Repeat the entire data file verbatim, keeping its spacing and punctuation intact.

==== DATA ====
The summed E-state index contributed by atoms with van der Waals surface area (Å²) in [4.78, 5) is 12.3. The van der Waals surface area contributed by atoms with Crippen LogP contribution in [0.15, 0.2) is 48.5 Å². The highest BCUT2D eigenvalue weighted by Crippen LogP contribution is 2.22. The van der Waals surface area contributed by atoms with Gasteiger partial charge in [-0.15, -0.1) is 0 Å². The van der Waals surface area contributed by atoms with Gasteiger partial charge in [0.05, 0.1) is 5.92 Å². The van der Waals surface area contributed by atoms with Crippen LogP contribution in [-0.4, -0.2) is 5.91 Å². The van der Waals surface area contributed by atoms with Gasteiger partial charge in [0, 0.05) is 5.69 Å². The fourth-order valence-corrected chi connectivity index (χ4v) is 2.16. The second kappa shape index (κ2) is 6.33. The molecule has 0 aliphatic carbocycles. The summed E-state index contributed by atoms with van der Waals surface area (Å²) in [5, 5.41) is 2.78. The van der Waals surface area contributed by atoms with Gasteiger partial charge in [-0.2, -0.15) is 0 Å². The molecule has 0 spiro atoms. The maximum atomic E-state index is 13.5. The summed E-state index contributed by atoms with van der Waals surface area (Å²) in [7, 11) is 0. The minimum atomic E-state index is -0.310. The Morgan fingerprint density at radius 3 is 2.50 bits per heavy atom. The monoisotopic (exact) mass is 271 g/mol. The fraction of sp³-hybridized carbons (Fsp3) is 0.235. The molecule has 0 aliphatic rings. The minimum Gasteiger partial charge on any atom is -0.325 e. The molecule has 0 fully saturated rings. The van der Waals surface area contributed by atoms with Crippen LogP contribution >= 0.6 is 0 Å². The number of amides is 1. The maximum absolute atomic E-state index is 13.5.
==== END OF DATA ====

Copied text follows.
The summed E-state index contributed by atoms with van der Waals surface area (Å²) in [4.78, 5) is 12.3. The van der Waals surface area contributed by atoms with Crippen LogP contribution in [0.15, 0.2) is 48.5 Å². The highest BCUT2D eigenvalue weighted by Crippen LogP contribution is 2.22. The van der Waals surface area contributed by atoms with Gasteiger partial charge in [-0.15, -0.1) is 0 Å². The van der Waals surface area contributed by atoms with Gasteiger partial charge in [0.05, 0.1) is 5.92 Å². The van der Waals surface area contributed by atoms with Crippen LogP contribution in [-0.4, -0.2) is 5.91 Å². The van der Waals surface area contributed by atoms with Gasteiger partial charge in [0, 0.05) is 5.69 Å². The fourth-order valence-corrected chi connectivity index (χ4v) is 2.16. The second kappa shape index (κ2) is 6.33. The molecule has 0 aliphatic carbocycles. The summed E-state index contributed by atoms with van der Waals surface area (Å²) in [5, 5.41) is 2.78. The van der Waals surface area contributed by atoms with Gasteiger partial charge in [-0.2, -0.15) is 0 Å². The molecule has 0 spiro atoms. The maximum atomic E-state index is 13.5. The summed E-state index contributed by atoms with van der Waals surface area (Å²) in [7, 11) is 0. The minimum atomic E-state index is -0.310. The Morgan fingerprint density at radius 3 is 2.50 bits per heavy atom. The monoisotopic (exact) mass is 271 g/mol. The fraction of sp³-hybridized carbons (Fsp3) is 0.235. The molecule has 0 aliphatic rings. The minimum Gasteiger partial charge on any atom is -0.325 e. The molecule has 0 fully saturated rings. The van der Waals surface area contributed by atoms with Crippen LogP contribution >= 0.6 is 0 Å². The number of amides is 1. The maximum absolute atomic E-state index is 13.5.